Such relationships have a value that goes far beyond a student-athlete receiving a check every month (especially when you're talking about players looking for work after their careers end). That's also why this discussion sounds sillier the more people dwell on the cash aspect of it.

If Peterson really wanted to move this conversation about paying student-athletes forward, he would be talking about the very issues that are at the center of the current attempts by Northwestern football players to unionize. Instead of talking about money, they're talking about more important benefits, like establishing post-graduate health care for players who sustain injuries while playing for their respective schools. Now that's the kind of gift that can keep on giving.

It's also worth taking that notion a step further when it comes to student-athletes, if you really want to talk about how best to reward them with all those riches that schools are making. Here's an idea: Set up a fund for athletes to access when their eligibility expires. If they still need to take classes to finish their degrees -- as many football players do -- then they can use that money to cover their college expenses as long as they are in good standing. For those athletes who want to pursue graduate degrees, they also can tap those funds to improve their employment opportunities down the road.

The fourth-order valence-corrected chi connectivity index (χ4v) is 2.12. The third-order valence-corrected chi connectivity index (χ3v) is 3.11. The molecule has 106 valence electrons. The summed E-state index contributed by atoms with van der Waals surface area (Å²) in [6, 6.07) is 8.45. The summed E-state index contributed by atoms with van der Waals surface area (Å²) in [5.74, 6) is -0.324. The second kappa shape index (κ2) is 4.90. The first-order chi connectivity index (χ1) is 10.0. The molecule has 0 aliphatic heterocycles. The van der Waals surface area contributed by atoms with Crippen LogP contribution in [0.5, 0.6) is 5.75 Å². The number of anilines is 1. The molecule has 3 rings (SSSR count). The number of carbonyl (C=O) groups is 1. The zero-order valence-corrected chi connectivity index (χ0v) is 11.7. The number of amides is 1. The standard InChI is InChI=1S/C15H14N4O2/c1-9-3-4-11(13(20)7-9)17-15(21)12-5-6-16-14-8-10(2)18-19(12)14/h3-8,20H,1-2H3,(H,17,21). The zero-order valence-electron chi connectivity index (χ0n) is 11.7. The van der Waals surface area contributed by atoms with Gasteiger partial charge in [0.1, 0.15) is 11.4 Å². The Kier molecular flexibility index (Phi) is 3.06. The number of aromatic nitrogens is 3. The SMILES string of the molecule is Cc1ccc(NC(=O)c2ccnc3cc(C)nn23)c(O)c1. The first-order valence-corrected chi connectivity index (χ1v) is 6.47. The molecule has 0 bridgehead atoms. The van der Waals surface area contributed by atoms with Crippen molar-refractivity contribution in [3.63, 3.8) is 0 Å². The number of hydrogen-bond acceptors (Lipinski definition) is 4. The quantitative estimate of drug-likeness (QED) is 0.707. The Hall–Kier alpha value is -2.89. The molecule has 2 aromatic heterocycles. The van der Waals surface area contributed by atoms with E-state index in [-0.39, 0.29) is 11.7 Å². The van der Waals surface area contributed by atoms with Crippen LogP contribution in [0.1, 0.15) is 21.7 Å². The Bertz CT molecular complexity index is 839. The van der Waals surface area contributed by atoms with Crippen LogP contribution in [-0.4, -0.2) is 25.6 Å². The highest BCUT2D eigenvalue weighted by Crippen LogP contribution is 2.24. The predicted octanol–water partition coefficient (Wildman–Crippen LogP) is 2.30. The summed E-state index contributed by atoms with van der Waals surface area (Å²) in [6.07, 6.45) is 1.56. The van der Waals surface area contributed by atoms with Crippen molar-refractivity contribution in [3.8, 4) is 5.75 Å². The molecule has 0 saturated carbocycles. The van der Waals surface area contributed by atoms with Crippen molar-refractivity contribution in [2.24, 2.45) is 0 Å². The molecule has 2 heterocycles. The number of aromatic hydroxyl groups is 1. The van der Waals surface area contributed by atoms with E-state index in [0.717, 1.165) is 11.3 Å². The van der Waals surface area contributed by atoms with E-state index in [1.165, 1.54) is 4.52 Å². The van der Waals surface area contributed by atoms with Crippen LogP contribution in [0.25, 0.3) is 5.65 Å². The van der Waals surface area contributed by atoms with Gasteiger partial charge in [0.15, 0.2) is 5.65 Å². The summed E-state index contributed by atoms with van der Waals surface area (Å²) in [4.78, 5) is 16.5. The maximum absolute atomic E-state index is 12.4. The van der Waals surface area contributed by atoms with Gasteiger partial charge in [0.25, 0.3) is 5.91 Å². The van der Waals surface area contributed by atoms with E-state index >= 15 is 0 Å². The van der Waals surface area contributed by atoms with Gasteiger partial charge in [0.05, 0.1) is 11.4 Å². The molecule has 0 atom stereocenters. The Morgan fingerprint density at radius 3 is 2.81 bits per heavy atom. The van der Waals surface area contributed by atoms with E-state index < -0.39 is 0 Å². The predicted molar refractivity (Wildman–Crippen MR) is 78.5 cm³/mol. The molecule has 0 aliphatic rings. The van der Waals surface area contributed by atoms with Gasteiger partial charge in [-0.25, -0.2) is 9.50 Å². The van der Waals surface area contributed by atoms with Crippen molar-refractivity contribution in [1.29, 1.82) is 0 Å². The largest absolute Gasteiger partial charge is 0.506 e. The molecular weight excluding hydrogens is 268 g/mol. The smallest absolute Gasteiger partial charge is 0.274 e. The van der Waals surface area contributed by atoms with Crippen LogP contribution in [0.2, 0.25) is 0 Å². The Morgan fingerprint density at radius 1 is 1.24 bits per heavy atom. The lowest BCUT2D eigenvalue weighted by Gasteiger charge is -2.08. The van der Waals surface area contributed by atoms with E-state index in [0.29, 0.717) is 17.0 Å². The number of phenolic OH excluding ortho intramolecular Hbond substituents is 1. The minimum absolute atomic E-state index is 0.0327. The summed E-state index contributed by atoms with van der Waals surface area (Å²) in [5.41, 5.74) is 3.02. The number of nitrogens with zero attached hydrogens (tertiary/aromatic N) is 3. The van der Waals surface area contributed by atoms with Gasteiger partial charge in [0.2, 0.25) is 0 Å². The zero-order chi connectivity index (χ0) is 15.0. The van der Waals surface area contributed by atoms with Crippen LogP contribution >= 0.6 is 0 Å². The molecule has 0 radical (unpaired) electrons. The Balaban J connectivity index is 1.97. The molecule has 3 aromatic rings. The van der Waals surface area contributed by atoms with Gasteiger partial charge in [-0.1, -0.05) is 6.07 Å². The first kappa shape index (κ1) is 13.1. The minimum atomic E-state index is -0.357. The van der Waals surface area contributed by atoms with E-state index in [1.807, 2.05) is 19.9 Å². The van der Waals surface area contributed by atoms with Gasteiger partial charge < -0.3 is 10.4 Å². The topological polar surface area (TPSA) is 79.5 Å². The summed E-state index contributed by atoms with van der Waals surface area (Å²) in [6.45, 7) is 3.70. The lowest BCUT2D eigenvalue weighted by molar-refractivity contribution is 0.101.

This would be an important step for the NCAA, because the majority of student-athletes aren't going to end up like Peterson.